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Mother Teresa's Road to Sainthood
A look back at the life of the world's most famous nun, Mother Teresa, who dedicated her life to helping the poor and destitute.
On Sunday, Sept. 4, the eve of the 19th anniversary of her death, Mother Teresa's sanctity will be sealed with a canonization Mass led by Pope Francis at the Vatican.
Above: Mother Teresa was born to ethnic Albanian parents on Aug. 26, 1910 in Skopje, now the capital of Macedonia, and named Gonxha Agnes Bojaxhiu.
Deeply religious, she became a nun at the age of 16, joining the Loreto abbey in Ireland. Two years later she was given the name Sister Teresa. In early 1929 she moved to Calcutta, now known as Kolkata, where she became a teacher and, 15 years on, headmistress at a convent school.
In 1946 she received "a call within a call" to found the Missionaries of Charity, officially established as a religious congregation in 1950. Nuns of the order began calling her Mother Teresa. The Indian government granted her citizenship in 1951. The following year Mother Teresa opened her first home for the dying, and in 1957 her first mobile leprosy clinic. She worked for three decades in India before leaving for the first time in 1960, going to the United States to address the National Council of Catholic Women.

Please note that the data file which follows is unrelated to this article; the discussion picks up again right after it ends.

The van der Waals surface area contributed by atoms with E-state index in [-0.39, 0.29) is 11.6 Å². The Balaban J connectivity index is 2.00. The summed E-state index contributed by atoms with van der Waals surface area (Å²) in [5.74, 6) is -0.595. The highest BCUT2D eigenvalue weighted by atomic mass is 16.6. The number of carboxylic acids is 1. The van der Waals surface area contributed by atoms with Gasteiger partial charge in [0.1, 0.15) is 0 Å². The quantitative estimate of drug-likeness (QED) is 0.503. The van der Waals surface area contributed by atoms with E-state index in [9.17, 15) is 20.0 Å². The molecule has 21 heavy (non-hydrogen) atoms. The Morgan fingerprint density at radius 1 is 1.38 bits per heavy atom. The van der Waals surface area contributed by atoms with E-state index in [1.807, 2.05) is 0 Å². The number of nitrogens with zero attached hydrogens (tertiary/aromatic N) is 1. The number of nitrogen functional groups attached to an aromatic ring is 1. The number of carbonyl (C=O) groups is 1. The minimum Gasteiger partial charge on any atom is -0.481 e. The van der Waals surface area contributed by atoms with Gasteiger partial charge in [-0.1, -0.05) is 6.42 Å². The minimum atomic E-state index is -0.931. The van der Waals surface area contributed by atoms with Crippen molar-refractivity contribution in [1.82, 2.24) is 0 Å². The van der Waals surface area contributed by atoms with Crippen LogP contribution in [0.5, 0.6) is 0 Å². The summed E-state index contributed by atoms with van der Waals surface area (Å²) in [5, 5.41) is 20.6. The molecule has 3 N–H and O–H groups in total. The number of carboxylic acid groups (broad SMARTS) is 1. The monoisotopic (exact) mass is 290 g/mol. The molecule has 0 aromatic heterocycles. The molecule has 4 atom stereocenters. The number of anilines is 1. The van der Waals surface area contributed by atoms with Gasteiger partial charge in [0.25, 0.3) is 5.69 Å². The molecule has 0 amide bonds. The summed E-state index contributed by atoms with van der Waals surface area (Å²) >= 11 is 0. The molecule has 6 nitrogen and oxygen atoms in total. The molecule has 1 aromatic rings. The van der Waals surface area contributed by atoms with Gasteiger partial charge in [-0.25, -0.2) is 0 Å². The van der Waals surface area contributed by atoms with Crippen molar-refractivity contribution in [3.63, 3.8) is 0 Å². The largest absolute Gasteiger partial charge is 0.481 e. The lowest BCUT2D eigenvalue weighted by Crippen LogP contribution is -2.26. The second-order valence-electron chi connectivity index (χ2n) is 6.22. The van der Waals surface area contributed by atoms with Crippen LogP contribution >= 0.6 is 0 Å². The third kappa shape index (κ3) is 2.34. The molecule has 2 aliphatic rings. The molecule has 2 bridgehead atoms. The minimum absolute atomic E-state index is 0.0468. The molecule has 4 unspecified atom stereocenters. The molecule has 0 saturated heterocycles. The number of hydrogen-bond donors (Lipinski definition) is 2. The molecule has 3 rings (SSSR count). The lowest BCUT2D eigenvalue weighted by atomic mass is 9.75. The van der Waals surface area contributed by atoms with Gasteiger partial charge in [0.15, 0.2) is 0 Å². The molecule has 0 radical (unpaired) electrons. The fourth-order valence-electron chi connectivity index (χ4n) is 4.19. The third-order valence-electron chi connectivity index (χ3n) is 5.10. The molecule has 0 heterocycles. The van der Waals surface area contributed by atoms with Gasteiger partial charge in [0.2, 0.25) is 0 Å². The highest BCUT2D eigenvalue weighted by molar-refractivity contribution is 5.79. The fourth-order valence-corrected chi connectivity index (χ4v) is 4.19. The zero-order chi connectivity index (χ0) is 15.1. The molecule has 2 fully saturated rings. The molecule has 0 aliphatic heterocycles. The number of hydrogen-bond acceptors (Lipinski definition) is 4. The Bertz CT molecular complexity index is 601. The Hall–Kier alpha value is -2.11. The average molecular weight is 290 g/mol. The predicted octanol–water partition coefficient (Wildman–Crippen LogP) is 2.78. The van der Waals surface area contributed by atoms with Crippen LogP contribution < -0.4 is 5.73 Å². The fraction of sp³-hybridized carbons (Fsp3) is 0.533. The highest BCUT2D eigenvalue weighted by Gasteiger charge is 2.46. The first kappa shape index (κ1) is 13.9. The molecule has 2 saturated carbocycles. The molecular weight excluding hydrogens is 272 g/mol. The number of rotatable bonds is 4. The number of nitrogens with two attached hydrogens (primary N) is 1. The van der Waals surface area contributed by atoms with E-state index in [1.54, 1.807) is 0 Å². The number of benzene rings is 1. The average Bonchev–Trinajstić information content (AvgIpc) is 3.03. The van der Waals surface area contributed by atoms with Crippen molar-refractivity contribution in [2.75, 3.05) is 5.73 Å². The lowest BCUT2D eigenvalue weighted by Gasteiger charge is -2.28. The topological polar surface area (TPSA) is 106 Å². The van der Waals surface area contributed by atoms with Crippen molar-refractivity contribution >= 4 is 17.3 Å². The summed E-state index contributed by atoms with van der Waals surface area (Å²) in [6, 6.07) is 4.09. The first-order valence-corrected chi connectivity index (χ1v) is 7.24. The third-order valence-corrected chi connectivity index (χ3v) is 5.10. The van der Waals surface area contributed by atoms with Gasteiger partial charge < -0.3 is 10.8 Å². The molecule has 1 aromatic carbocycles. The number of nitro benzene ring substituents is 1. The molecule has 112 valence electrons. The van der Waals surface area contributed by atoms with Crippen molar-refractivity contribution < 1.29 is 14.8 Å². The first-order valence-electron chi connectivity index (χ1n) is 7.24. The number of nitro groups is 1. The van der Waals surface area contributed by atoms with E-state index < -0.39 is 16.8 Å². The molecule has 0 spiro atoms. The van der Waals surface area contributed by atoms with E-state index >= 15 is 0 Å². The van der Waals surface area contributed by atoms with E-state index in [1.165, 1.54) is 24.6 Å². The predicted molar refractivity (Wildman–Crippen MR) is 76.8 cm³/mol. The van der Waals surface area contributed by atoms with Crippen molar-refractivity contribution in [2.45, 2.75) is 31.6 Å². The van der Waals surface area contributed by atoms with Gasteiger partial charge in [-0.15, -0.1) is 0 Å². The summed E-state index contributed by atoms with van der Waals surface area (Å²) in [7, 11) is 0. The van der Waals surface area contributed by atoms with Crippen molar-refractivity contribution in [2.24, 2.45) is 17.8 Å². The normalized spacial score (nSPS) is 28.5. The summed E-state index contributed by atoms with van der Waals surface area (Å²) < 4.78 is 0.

Mother Teresa hugs a child on Aug. 14, 1982, as she visits children in the Islamic Home which was shelled during the Israeli attacks on West Beirut.
In 1979 Mother Teresa was awarded the Nobel Peace Prize for her work for the world's destitute. "I am unworthy," she said. Despite declining health, including arthritis, failing eyesight and heart problems, she continued to work. Pope John Paul granted her request to open a shelter for vagrants inside the walls of the Vatican. In 1988 she opened her first communities in the former Soviet Union.
Nuns gather around the body of Mother Teresa.
Mother Teresa's Canonization: Controversy Mars Nun's Work